About Centre

The Regional Research Station, Canning Town is located right on the climatically vulnerable coastal region of Ganges delta to cater the research and management needs of coastal salt affected soils. The research station is geographically situated at 22o15’N latitude and 88o40’E longitude is at about 46 km south –east of Kolkata. The station at canning Town was established in 1959 when it was under the administrative control of the then Central Rice Research Institute (CRRI), Cuttack. Later, after the establishment of CSSRI in 1969 the Research Station was brought under the aegis of CSSRI in 1970 as its Regional Research station. This station has developed several technologies for enhancement of agricultural (agriculture + fisheries) productivity under degraded (saline) coastal soils and poor water (saline) qualities. Some of these technologies are based on land shaping to alleviate the issues of water- logging and increased salinity of soil in coastal area. Several salt-tolerant crops/varieties and management practices have been developed/introduced for multiple and diversified cropping system in the mono cropped area. Agriculture aquaculture integrated farming system, improved techniques for increasing water use efficiency etc. have been developed which may be some of the key technologies for climate change adaptation. The station has a campus of an approximate area of 26 hectare of land on the bank of the estuarine river Matla. It has 3 adjacent units viz. Laboratory/ Office, residential quarters and experimental farm.


Regional Research Station, Canning Town has two main buildings units, one is for administrative offices and the other for modern research laboratory. Besides there are other buildings viz. Workshop, Stores, Meteorological Observatory, Glass House and residential quarters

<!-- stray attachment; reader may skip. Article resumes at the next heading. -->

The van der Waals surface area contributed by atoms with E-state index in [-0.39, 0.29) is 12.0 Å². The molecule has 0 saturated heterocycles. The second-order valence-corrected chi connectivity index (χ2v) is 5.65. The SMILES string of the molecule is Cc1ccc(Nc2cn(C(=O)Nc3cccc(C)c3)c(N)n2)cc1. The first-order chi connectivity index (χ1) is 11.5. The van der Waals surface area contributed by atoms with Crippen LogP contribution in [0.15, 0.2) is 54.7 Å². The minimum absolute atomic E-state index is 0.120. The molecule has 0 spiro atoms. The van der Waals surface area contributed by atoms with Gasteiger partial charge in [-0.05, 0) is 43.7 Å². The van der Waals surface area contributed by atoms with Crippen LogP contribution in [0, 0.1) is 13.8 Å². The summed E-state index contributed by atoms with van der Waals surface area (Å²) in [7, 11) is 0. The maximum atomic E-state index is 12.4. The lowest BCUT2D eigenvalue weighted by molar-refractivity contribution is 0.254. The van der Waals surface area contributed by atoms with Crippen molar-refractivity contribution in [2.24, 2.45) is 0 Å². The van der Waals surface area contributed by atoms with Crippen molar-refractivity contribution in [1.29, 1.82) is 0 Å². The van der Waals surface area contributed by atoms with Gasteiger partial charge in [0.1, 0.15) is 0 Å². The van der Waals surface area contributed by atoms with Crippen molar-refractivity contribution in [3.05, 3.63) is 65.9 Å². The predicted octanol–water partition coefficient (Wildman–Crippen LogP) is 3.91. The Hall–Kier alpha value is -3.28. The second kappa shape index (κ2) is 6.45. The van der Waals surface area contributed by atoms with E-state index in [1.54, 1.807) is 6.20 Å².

Out of the total 26 hectare of land about 12 hectare is old experimental farm area and about 14 hectare is the new experimental farm area located on the silted bed of the estuarine river Matla flowing brackish water round the year. The farm is equipped with modern farm machineries and facilities like tractor, power-tillers and diesel engine pumps, electrical pumps, drip irrigation system and micro-sprinkler irrigation system, irrigation ponds, deep-tubewells, etc.


The building has different laboratory units like Soil Physics, Soil Chemistry, Agricultural Engineering, Agricultural Extension, Agricultural Economics, Plant Breeding, Agronomy and Plant Physiology.

The laboratories are well equipped with the instruments such as Atomic Absorption Spectro Photometers (AAS) (Fig.2), UV-Spectrophotometer, Automatic Nitrogen Analyzer, Flame Photometer, Electronic Digital Balances, Pressure Plate Apparatus, Neutron Probe-moisture meter, digital pH Meters, digital Conductivity Meters, ODR Meter, Water level indicator, Lysimeter, Dumpy level, Pantograph, Deep-freeze, Centrifuge, GPS, etc. The computers of the laboratories are connected trough LAN. There are advance facilities like Internet system through VSAT, data loggers, scanners, LCD Projector, Handy cam, Digital Camera, etc.

Meteorological observatory

The meteorological observatory of the Regional Research Station is having all the necessary equipments for measuring standard weather parameters (Fig.3). Trained and experienced staff members of this station and IMD are engaged for recording and communicating the daily

Library and Seminar Room